LA Estimates 240 People Died In Traffic Collisions Last Year. What's Happening With Vision Zero?
Editor's note: This story was updated with the latest preliminary data on 2015-2018 traffic deaths from LADOT on May 10. It was originally published on March 29.
An estimated 240 people were killed in traffic collisions on Los Angeles streets last year, according to the most recent provisional data from the city's transportation department.
That's a slight decrease in deaths from the previous year, but speaks to the difficult road ahead for the city to meet Mayor Eric Garcetti's goal of zero traffic deaths by 2025.
Of the people killed last year:
- 127 were pedestrians. That's down slightly from 134 deaths in 2017. Pedestrian deaths have outnumbered motorist deaths on L.A. streets every year since 2010.
- 21 were bicyclists. That's up from 18 people killed the previous year, and also represents a 110% increase in cyclist deaths from 2003.
- 69 were motorists, tied for the most since 2010.
- 23 were motorcyclists, down from 35 the previous year.
"Our number one job at LADOT is to eliminate fatalities, so LADOT is working on safety projects near schools, senior centers, and on our high injury network," a department spokesperson said in a statement provided to LAist. "We're proud of our work to slow down speeds and redesign streets, and we have a lot more work ahead of us."
Dana Variano, a spokeswoman for the Los Angeles County Bicycle Coalition (LACBC), called the recent data "discouraging, but not surprising," given what she and fellow street advocates see as a lack of both political will and "a cohesive program... that will actually get us to this very reachable goal."
Street safety advocates contend the city's traffic safety initiative, Vision Zero, is falling behind on its mission to "end all traffic deaths and serious injuries by 2025."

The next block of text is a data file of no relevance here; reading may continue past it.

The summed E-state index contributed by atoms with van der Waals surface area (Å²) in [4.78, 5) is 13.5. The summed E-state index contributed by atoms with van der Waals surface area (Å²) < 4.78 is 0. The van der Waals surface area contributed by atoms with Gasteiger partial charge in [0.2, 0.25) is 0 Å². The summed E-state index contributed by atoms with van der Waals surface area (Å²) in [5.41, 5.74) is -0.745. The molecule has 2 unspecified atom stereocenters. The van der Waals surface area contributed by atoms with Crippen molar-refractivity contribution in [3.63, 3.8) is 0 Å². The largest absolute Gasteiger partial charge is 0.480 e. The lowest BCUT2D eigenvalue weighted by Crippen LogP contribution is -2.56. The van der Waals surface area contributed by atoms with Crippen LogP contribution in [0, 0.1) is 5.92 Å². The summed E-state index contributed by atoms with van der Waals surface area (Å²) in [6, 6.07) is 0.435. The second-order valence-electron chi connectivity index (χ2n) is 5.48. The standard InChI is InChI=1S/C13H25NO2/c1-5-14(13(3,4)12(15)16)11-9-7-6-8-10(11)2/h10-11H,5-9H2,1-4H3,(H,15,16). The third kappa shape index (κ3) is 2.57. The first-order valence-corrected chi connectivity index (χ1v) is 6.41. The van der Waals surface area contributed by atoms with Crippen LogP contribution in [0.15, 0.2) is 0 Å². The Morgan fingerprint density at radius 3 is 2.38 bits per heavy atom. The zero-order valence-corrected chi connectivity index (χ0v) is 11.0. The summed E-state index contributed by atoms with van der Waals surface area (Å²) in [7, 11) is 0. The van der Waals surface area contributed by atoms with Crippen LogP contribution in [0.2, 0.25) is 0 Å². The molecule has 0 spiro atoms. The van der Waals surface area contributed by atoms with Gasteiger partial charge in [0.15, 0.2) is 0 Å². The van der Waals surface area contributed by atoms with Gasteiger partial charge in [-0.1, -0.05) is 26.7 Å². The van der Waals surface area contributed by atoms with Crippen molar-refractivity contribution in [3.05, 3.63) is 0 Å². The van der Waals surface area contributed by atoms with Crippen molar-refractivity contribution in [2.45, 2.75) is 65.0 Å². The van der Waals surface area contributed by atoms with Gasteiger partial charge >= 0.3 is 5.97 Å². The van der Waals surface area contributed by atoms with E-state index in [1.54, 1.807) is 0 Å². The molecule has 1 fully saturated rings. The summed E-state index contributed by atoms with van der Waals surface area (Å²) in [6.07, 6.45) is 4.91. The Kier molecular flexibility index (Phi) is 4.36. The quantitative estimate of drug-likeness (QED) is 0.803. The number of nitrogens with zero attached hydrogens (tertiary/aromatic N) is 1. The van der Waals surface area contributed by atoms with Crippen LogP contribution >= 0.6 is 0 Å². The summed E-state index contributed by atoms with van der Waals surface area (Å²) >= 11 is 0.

"Declaring a city 'Vision Zero' does nothing unless there's follow-up. These things really need to be led from above by our city and county leaders," Variano said. "These traffic fatalities are not accidents. We know why they're happening and we know how to solve them."
FALLING SHORT OF EARLY GOALS
The initiative was created through a 2015 executive order by Mayor Eric Garcetti, who outlined a goal of "reducing traffic fatalities citywide by 20% by 2017, prioritizing pedestrian fatalities involving older adults and children."
From the year the program was announced to the end of 2017, overall traffic deaths rose about 32% and the number of pedestrians killed surged from 74 to 134 — an increase of more than 80%.
Anna Bahr, a spokeswoman for Mayor Garcetti, noted that while the Vision Zero program was announced in 2015, "it wasn't launched (meaning when engineering improvements were made and enforcement efforts started) until January 2017."
And in that first year of a fully operating Vision Zero, overall traffic deaths did decline by almost 6% from 2016, but 18 more pedestrians were killed in collisions.
Bahr recognized that the city had fallen short of its 2017 mission, but said officials will continue to push traffic safety improvements until they reach their overall goal.
According to the most recent preliminary 2019 traffic statistics published by L.A. police, fatal collisions were down about 3% in the first 14 weeks of 2019 from the same time period in 2018, but an estimated 38 pedestrians were killed — up nearly 20% from the same period last year.
LADOT has been concentrating on the "High-Injury Network" — streets that make up about 6% of the city's roadways but account for 65% of all traffic deaths and severe injuries in L.A., according to city officials.